Potty training is one of the biggest events in early childhood and everyone appears to have an opinion. There are countless books written on the topic and the Internet is flooded with tips. Although I found the advice useful, every child is different and my daughter’s potty training journey didn’t replicate any of the plans I read online. Her journey from diapers to underwear was individualized and unique, just like her!
Now I have to confess something…our potty training adventure wasn’t exactly as quick as the title of this article implies. In fact, as I browse through old pictures I realize I have been doing things to prepare for this day for an entire year!
Although my parents never mentioned it I could tell they were wondering if I was ever going to potty train my daughter. After all I was potty trained before the age of three and in a little over a month my daughter will be three and a half! I began to feel like I was a bad mommy since all of my daughter’s friends were fully potty trained; many for almost a year now! With some, the parents were forced to speed up the process because of daycare. Some of her friends showed signs of readiness and potty trained at an early age while others had baby siblings on the way and potty training their oldest before a baby was added to the family just made sense.
Since I spend most of the time at home with my daughter and she won’t start preschool for another four months, we had plenty of time to spend on potty training. I carefully observed her for readiness signs and created a potty friendly environment for her to learn in. I believe in child centered learning but there are a lot of things that need to be in place for success. My daughter wouldn’t be potty trained without purposeful intent by me, her teacher. Below I describe the steps I took on our “tear free” potty training journey.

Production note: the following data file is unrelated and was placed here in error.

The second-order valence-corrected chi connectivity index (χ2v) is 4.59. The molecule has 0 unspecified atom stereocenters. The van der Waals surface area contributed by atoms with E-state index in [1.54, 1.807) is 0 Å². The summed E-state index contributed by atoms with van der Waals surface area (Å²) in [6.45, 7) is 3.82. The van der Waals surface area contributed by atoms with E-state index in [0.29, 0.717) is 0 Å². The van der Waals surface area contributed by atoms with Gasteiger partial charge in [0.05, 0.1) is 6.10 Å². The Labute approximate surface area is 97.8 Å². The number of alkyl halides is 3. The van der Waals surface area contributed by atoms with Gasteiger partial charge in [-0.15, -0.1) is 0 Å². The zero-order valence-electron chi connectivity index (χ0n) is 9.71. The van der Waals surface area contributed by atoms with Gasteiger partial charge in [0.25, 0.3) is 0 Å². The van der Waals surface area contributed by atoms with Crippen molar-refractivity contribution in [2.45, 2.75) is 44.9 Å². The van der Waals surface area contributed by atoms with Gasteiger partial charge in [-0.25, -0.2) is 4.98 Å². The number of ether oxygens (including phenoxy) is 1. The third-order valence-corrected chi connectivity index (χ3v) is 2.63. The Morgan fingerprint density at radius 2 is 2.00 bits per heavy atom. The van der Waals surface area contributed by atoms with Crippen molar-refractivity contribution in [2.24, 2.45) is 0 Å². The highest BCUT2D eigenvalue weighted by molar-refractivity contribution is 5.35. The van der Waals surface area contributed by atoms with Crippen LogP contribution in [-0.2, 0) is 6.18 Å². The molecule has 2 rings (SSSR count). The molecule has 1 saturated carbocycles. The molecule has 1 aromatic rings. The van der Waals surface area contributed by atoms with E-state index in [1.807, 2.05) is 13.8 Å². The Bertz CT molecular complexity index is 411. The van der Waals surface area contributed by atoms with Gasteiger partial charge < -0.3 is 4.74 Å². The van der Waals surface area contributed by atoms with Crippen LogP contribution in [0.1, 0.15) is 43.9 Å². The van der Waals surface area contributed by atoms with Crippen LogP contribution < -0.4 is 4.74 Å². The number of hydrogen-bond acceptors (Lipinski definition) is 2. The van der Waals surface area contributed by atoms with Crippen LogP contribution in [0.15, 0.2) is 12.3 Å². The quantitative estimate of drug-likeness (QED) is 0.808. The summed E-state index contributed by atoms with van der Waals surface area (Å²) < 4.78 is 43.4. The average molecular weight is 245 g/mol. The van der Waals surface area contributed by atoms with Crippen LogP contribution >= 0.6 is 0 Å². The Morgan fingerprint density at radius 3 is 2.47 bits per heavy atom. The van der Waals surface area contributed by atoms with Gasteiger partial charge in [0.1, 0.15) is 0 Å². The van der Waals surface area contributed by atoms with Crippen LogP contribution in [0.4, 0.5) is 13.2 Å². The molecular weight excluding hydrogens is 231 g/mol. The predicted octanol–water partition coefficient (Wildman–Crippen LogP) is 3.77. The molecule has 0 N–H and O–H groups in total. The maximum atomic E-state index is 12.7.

Modeling- When my daughter was very young I took her into the bathroom with me. Through watching me she learned the steps: sitting on the potty, wiping with toilet paper, flushing and washing hands. Although at eighteen months she wasn’t ready to abandon her diapers just yet, she often mimicked me by grabbing a fist full of toilet paper and pretending to wipe herself while she was fully clothed! As Lillian got older, many of her friends were toilet training and during play dates she saw her friends go potty. Through modeling, especially by her peers, Lillian showed more interest in going potty.
Picture Book- We began reading books about going potty shortly after my daughter turned two years of age. A friend gave us the book, “A Potty for Me!” by Karen Katz and it became an instant favorite. Around this time my daughter went through a Daniel Tiger phase and she fell in love with the “Daniel Goes to the Potty” book that comes with a button that makes a flushing sound. The reader is encouraged to press the flush button each time Daniel Tiger uses the potty. The book follows the same storyline and includes the catchy “potty song” that appears in the Daniel Tiger episode “Daniel Goes to the Potty.” “Everyone Poops” is a classic by Taro Gomi and we enjoyed learning about different kinds of animals and the various ways they go to the bathroom.